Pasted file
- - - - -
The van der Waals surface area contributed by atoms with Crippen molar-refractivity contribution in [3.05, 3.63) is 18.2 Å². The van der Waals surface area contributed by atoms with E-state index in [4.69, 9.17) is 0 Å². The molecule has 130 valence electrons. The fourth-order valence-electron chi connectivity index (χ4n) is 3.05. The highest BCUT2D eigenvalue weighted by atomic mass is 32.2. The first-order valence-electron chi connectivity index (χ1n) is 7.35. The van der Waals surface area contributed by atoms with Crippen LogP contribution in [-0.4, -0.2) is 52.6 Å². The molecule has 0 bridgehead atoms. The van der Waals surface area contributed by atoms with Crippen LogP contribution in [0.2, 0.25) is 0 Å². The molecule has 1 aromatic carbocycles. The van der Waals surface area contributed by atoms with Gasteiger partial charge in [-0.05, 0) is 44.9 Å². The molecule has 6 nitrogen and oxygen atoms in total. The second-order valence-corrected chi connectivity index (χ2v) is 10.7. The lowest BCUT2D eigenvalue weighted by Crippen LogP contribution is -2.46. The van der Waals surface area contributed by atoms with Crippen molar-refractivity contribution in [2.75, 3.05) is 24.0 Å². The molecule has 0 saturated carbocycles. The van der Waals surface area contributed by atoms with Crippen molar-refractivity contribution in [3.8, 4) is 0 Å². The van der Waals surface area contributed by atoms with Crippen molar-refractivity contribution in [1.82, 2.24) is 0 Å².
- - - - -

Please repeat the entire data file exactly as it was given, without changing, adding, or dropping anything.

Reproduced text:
The van der Waals surface area contributed by atoms with Crippen molar-refractivity contribution in [3.05, 3.63) is 18.2 Å². The van der Waals surface area contributed by atoms with E-state index in [4.69, 9.17) is 0 Å². The molecule has 130 valence electrons. The fourth-order valence-electron chi connectivity index (χ4n) is 3.05. The highest BCUT2D eigenvalue weighted by atomic mass is 32.2. The first-order valence-electron chi connectivity index (χ1n) is 7.35. The van der Waals surface area contributed by atoms with Crippen LogP contribution in [-0.4, -0.2) is 52.6 Å². The molecule has 0 bridgehead atoms. The van der Waals surface area contributed by atoms with Crippen LogP contribution in [0.2, 0.25) is 0 Å². The molecule has 1 aromatic carbocycles. The van der Waals surface area contributed by atoms with Gasteiger partial charge in [-0.05, 0) is 44.9 Å². The molecule has 6 nitrogen and oxygen atoms in total. The second-order valence-corrected chi connectivity index (χ2v) is 10.7. The lowest BCUT2D eigenvalue weighted by Crippen LogP contribution is -2.46. The van der Waals surface area contributed by atoms with Crippen molar-refractivity contribution in [2.75, 3.05) is 24.0 Å². The molecule has 0 saturated carbocycles. The van der Waals surface area contributed by atoms with Crippen molar-refractivity contribution in [3.8, 4) is 0 Å². The van der Waals surface area contributed by atoms with Crippen molar-refractivity contribution in [1.82, 2.24) is 0 Å².